If you want your video to be horizontal, now is the time to attach your smartphone in the tripod, since the Zoom smartphone app works in either orientation once you’re actually in a meeting.
Note: your video feed may actually be larger (and show more) than what appears on your smartphone screen. Check the laptop Zoom app to see what’s actually shown.
Open your music app and start playing the desired music. I recommend having the app at full volume, and the laptop volume at 1-3 notches (so about 10%). When sharing computer sound, your laptop volume affects how loud it is for others in the meeting (i.e., your participants). But I recommend doing a “sound test” before your class.
Now music is feeding into the meeting much clearer than if you just played it through speakers in the same room as you!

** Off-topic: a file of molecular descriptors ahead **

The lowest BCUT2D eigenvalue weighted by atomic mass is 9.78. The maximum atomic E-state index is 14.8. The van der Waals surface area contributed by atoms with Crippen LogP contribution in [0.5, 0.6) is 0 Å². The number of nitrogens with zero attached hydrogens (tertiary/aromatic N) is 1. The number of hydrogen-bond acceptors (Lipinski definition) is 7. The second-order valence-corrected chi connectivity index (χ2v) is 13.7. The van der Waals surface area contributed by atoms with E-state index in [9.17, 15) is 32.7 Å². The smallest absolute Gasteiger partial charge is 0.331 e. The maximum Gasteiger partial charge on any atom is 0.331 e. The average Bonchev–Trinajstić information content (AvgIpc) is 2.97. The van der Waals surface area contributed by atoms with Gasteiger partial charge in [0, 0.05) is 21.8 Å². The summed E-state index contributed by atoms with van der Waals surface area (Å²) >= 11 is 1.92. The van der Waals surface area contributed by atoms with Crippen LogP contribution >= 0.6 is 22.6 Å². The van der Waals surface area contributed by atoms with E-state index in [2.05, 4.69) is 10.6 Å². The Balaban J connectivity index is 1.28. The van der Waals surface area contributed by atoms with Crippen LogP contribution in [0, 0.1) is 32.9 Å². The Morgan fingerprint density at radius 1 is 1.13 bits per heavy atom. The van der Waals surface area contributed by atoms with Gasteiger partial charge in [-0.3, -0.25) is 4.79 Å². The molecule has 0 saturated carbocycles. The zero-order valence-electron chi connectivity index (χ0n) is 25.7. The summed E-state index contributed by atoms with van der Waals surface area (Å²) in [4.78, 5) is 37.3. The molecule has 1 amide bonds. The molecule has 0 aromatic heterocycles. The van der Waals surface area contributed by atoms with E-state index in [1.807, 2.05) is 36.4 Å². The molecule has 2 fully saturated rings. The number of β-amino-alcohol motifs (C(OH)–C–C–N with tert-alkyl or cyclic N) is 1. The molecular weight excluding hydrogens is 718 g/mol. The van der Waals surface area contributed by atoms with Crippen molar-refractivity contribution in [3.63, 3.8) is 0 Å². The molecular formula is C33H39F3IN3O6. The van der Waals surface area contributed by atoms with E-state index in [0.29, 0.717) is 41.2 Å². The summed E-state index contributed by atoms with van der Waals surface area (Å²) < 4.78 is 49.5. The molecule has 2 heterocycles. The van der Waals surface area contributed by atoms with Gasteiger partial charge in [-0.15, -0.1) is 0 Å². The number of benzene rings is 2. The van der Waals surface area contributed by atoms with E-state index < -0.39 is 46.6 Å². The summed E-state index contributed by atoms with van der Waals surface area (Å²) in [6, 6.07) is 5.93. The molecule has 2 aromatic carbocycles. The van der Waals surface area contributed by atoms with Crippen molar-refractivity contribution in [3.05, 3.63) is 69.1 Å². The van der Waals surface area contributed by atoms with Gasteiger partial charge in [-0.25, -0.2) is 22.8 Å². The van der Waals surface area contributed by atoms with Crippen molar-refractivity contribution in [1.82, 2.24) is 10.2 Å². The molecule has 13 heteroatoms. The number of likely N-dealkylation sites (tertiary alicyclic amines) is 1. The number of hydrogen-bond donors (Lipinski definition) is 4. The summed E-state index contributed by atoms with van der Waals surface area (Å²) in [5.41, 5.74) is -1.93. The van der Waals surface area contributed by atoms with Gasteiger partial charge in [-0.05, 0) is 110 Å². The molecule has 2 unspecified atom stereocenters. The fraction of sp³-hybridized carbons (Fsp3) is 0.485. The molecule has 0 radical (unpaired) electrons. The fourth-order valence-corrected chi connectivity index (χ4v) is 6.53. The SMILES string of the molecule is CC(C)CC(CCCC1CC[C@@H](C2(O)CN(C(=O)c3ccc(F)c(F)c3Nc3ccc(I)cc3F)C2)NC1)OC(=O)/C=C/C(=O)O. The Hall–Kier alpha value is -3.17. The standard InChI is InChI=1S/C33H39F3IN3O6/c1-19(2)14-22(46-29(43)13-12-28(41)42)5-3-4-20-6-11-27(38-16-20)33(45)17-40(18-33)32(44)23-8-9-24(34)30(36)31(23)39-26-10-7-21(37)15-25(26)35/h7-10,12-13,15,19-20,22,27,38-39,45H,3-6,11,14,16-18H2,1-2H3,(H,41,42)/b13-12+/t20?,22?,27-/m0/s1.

For Option #1 (built-in smartphone mic), laptop volume has to be slightly quieter, around 5-10%, because your voice input is a little quieter/more distant
For Option #2 (bluetooth earbuds), laptop volume can be slightly higher, around 10-15%, because your voice input is probably a little louder
If you want to record the class, start the recording now in the laptop Zoom app.
Place your laptop in a relatively soundproof place where it will still have WIFI access, like a kitchen cabinet or closet. It needs to be soundproof enough that your smartphone microphone can’t pick up the laptop sound (which needs to be on for the music to keep feeding into the meeting!)
Note: You’ll have to leave the video frame and/or interrupt your teaching if you need to make a change to your music later on.
Go back to the smartphone Zoom app, click “Unmute” and (if necessary) “Start Video.” Ask students to keep Speaker View on if you want your smartphone video feed to show prominently on their screens.
For Option #1 (using built-in Smartphone mic):